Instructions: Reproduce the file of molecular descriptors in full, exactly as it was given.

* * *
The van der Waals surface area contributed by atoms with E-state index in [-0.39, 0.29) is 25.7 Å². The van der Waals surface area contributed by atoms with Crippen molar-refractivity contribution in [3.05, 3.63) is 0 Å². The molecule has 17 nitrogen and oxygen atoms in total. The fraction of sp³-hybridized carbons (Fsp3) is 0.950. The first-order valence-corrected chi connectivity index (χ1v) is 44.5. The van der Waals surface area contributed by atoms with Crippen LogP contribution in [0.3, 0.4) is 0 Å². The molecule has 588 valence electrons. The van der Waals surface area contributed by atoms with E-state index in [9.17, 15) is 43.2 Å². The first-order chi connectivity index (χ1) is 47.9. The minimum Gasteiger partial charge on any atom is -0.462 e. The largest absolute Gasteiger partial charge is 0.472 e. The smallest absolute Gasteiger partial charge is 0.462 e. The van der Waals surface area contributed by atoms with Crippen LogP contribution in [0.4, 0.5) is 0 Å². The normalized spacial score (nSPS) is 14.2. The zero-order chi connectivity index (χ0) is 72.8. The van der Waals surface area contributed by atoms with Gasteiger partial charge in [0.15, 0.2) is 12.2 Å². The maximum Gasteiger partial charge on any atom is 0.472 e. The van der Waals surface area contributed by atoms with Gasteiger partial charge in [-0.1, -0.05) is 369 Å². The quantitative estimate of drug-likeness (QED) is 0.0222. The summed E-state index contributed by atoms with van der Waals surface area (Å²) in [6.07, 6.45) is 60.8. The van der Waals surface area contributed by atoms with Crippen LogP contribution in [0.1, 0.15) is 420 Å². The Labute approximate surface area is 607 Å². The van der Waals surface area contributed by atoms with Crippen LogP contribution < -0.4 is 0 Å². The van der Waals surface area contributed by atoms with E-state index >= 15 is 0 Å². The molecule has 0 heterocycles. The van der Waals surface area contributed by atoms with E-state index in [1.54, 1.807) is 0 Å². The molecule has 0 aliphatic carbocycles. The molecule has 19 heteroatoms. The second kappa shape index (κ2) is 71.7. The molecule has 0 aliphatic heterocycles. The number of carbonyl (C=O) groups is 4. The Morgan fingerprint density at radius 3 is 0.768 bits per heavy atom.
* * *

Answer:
The van der Waals surface area contributed by atoms with E-state index in [-0.39, 0.29) is 25.7 Å². The van der Waals surface area contributed by atoms with Crippen molar-refractivity contribution in [3.05, 3.63) is 0 Å². The molecule has 17 nitrogen and oxygen atoms in total. The fraction of sp³-hybridized carbons (Fsp3) is 0.950. The first-order valence-corrected chi connectivity index (χ1v) is 44.5. The van der Waals surface area contributed by atoms with Crippen LogP contribution in [0.3, 0.4) is 0 Å². The molecule has 588 valence electrons. The van der Waals surface area contributed by atoms with E-state index in [9.17, 15) is 43.2 Å². The first-order chi connectivity index (χ1) is 47.9. The minimum Gasteiger partial charge on any atom is -0.462 e. The largest absolute Gasteiger partial charge is 0.472 e. The smallest absolute Gasteiger partial charge is 0.462 e. The van der Waals surface area contributed by atoms with Crippen LogP contribution in [0.4, 0.5) is 0 Å². The normalized spacial score (nSPS) is 14.2. The zero-order chi connectivity index (χ0) is 72.8. The van der Waals surface area contributed by atoms with Gasteiger partial charge in [0.15, 0.2) is 12.2 Å². The maximum Gasteiger partial charge on any atom is 0.472 e. The van der Waals surface area contributed by atoms with Gasteiger partial charge in [-0.1, -0.05) is 369 Å². The quantitative estimate of drug-likeness (QED) is 0.0222. The summed E-state index contributed by atoms with van der Waals surface area (Å²) in [6.07, 6.45) is 60.8. The van der Waals surface area contributed by atoms with Crippen LogP contribution in [0.1, 0.15) is 420 Å². The Labute approximate surface area is 607 Å². The van der Waals surface area contributed by atoms with Crippen LogP contribution < -0.4 is 0 Å². The van der Waals surface area contributed by atoms with E-state index >= 15 is 0 Å². The molecule has 0 heterocycles. The van der Waals surface area contributed by atoms with E-state index in [1.54, 1.807) is 0 Å². The molecule has 0 aliphatic carbocycles. The molecule has 19 heteroatoms. The second kappa shape index (κ2) is 71.7. The molecule has 0 aliphatic heterocycles. The number of carbonyl (C=O) groups is 4. The Morgan fingerprint density at radius 3 is 0.768 bits per heavy atom.